Multistep methods are important tools for solving ordinary differential equations with initial conditions. In order for these methods to be efficient they must be adaptive, that is, they must allow the choice of an appropriate step-size for each integration step. We present a comprehensive way of formulating multistep methods that is adaptive by construction and show how this methodology can be applied to particular situations. We also show the application to strong stability preserving methods, used to solve ODEs arising from the semi-discretization of time-dependent partial differential equations (PDEs), especially hyperbolic PDEs with shocks. We finally demonstrate how we apply the formulation to differential algebraic equations (DAEs), an ODE system coupled with algebraic constraints.
In the second talk on time step adaptivity, we focus on the special needs of conservative dynamical systems. This includes Hamiltonian problems, and weakly dissipative systems. In integrable Hamiltonian problems, the mathematical solution is time reversible, which precludes the use of classical controllers, which adapt the step size to manage the error observed in previous steps. Instead, a time reversible tracking algorithm is developed, which allows full reversibility of the adaptive computational process. This is shown to preserve first integrals over long times, and even improves the accuracy over constant step size symplectic integrators. We demonstrate the procedure in two examples from celestial mechanics, and then proceed to demonstrate how a similar approach can be combined with splitting methods in weakly dissipative systems. The latter approach has been put to effective use in rolling bearing dynamic simulation.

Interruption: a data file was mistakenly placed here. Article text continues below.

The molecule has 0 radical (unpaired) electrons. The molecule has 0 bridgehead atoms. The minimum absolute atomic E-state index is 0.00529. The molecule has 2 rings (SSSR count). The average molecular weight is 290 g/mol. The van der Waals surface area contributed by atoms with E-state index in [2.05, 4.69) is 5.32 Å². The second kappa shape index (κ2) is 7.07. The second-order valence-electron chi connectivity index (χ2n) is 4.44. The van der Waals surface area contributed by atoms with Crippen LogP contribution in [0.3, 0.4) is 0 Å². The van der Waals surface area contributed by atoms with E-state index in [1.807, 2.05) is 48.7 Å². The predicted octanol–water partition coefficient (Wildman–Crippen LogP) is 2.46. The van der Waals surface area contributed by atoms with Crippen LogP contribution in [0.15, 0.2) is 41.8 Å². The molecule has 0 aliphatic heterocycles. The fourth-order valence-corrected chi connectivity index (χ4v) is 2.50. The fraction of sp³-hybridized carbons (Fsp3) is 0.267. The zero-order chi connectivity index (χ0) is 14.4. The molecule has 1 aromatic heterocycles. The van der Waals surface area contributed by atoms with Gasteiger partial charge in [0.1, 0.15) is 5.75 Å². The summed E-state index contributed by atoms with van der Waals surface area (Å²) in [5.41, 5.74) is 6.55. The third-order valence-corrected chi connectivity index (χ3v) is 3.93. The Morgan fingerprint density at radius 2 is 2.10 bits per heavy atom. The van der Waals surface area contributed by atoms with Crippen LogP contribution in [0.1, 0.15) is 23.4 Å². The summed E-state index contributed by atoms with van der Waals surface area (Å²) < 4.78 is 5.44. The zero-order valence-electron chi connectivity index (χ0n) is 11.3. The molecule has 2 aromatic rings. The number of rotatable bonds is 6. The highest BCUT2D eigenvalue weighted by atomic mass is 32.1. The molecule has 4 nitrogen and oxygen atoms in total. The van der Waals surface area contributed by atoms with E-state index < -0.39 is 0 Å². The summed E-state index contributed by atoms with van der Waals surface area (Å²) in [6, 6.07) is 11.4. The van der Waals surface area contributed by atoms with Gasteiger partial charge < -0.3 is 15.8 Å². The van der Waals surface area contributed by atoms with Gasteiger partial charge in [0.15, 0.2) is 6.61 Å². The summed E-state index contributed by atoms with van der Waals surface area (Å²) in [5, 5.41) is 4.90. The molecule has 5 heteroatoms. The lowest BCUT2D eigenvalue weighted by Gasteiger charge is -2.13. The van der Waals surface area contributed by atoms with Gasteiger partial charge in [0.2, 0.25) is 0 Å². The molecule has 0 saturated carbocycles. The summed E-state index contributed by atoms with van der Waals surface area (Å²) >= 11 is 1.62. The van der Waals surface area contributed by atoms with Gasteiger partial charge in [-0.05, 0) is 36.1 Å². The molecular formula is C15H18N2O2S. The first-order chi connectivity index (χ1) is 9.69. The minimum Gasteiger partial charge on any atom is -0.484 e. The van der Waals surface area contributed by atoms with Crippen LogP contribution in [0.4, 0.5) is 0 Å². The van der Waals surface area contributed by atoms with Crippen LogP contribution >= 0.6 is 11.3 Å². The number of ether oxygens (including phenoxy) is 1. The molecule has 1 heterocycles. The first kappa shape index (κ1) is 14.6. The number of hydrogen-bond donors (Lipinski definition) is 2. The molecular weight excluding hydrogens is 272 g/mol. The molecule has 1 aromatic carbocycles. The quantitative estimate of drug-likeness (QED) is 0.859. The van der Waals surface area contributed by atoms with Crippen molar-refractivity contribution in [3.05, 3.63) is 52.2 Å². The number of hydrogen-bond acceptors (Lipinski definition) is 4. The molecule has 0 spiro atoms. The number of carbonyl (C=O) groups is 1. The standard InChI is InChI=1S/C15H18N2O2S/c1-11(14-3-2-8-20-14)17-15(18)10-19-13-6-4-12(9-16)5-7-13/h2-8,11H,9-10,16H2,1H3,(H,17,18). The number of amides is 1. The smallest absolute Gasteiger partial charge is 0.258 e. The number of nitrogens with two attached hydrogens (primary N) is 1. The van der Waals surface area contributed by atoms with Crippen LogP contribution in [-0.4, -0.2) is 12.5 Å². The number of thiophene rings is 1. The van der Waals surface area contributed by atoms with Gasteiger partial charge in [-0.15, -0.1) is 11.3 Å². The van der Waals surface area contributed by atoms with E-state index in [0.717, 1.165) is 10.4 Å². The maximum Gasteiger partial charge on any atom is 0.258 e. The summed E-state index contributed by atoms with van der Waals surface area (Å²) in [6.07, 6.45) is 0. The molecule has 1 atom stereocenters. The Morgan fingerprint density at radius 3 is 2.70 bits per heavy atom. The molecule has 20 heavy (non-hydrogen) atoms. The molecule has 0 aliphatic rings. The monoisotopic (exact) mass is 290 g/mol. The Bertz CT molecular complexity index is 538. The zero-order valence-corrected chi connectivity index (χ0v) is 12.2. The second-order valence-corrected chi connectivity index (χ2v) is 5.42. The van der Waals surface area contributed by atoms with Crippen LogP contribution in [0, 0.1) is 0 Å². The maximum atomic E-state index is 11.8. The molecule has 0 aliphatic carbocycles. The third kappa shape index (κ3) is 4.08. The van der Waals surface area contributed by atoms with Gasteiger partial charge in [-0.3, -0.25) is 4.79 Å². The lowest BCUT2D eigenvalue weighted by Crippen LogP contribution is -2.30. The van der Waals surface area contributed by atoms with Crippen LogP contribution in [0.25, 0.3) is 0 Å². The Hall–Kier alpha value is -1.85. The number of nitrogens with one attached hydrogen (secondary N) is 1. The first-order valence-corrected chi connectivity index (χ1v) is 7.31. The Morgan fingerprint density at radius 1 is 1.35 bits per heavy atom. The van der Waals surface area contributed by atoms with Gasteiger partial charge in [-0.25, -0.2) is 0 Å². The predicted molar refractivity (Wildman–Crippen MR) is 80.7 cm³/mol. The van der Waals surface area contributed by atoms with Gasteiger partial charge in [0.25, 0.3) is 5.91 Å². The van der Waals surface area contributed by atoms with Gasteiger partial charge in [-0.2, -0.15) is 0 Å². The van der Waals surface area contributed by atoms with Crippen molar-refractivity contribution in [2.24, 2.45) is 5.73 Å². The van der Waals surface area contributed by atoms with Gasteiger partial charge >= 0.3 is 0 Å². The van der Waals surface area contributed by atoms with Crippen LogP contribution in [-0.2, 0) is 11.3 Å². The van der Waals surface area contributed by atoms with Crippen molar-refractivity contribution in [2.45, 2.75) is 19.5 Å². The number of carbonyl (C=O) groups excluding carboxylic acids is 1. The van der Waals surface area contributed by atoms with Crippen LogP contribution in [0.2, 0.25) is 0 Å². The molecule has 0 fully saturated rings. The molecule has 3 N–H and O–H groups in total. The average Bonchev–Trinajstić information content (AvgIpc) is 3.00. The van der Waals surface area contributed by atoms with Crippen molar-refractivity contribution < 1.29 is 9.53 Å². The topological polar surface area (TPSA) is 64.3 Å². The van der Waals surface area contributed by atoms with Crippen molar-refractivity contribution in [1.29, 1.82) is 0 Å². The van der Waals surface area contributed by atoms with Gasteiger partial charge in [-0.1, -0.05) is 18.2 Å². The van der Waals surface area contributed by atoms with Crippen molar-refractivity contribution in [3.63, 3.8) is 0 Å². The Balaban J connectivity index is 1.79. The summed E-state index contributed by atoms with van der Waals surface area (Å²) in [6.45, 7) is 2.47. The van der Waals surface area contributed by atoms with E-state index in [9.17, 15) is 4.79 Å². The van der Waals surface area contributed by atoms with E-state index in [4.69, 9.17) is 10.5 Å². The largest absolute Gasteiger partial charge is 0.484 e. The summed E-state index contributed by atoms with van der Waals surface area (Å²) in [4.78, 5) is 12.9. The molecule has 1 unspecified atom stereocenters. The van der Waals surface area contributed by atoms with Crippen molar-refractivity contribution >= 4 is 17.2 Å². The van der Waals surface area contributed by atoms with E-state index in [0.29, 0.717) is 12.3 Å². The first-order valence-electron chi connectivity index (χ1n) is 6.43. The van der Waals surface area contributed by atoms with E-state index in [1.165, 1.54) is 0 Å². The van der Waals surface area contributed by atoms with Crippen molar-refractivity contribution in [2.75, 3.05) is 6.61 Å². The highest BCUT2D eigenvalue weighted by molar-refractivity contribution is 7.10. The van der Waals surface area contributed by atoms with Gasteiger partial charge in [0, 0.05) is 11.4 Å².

(Professors Gustaf Söderlind and Carmen Arévalo will present three talks during their visit to Budapest. All three talks deal with adaptive methods of ODEs. Professor Söderlind’s first talk will be held at the Seminar on Applied Analysis of the Department of Applied Analysis at ELTE university (details at the Miklós Farkas seminar), while his second talk together with Professor Arévalo’s talk will be presented at the Miklós Farkas Seminar. Although professor Söderlind’s talks form a complete presentation together, yet they can be followed separately.)